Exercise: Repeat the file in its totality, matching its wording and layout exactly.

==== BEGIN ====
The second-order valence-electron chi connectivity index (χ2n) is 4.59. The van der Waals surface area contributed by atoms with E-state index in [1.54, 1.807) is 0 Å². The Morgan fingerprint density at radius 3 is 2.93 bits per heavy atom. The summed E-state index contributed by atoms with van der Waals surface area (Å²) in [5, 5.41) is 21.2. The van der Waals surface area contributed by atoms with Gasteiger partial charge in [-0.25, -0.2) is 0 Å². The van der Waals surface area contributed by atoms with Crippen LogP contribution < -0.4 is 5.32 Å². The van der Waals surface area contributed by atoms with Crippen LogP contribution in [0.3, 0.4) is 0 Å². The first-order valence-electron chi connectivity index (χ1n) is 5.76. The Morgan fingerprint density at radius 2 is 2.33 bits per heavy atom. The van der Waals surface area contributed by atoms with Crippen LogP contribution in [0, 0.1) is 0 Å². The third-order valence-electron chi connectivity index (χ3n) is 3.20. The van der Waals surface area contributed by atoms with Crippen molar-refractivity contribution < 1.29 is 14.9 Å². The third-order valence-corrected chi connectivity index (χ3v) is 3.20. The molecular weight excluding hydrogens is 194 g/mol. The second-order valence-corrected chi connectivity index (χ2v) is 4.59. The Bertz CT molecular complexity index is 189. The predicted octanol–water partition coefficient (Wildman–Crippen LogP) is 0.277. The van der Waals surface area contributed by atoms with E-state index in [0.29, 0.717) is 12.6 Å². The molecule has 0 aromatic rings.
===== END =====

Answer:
The second-order valence-electron chi connectivity index (χ2n) is 4.59. The van der Waals surface area contributed by atoms with E-state index in [1.54, 1.807) is 0 Å². The Morgan fingerprint density at radius 3 is 2.93 bits per heavy atom. The summed E-state index contributed by atoms with van der Waals surface area (Å²) in [5, 5.41) is 21.2. The van der Waals surface area contributed by atoms with Gasteiger partial charge in [-0.25, -0.2) is 0 Å². The van der Waals surface area contributed by atoms with Crippen LogP contribution < -0.4 is 5.32 Å². The van der Waals surface area contributed by atoms with Crippen LogP contribution in [0.3, 0.4) is 0 Å². The first-order valence-electron chi connectivity index (χ1n) is 5.76. The Morgan fingerprint density at radius 2 is 2.33 bits per heavy atom. The van der Waals surface area contributed by atoms with Crippen LogP contribution in [0, 0.1) is 0 Å². The third-order valence-electron chi connectivity index (χ3n) is 3.20. The van der Waals surface area contributed by atoms with Crippen molar-refractivity contribution < 1.29 is 14.9 Å². The third-order valence-corrected chi connectivity index (χ3v) is 3.20. The molecular weight excluding hydrogens is 194 g/mol. The second-order valence-corrected chi connectivity index (χ2v) is 4.59. The Bertz CT molecular complexity index is 189. The predicted octanol–water partition coefficient (Wildman–Crippen LogP) is 0.277. The van der Waals surface area contributed by atoms with E-state index in [0.29, 0.717) is 12.6 Å². The molecule has 0 aromatic rings.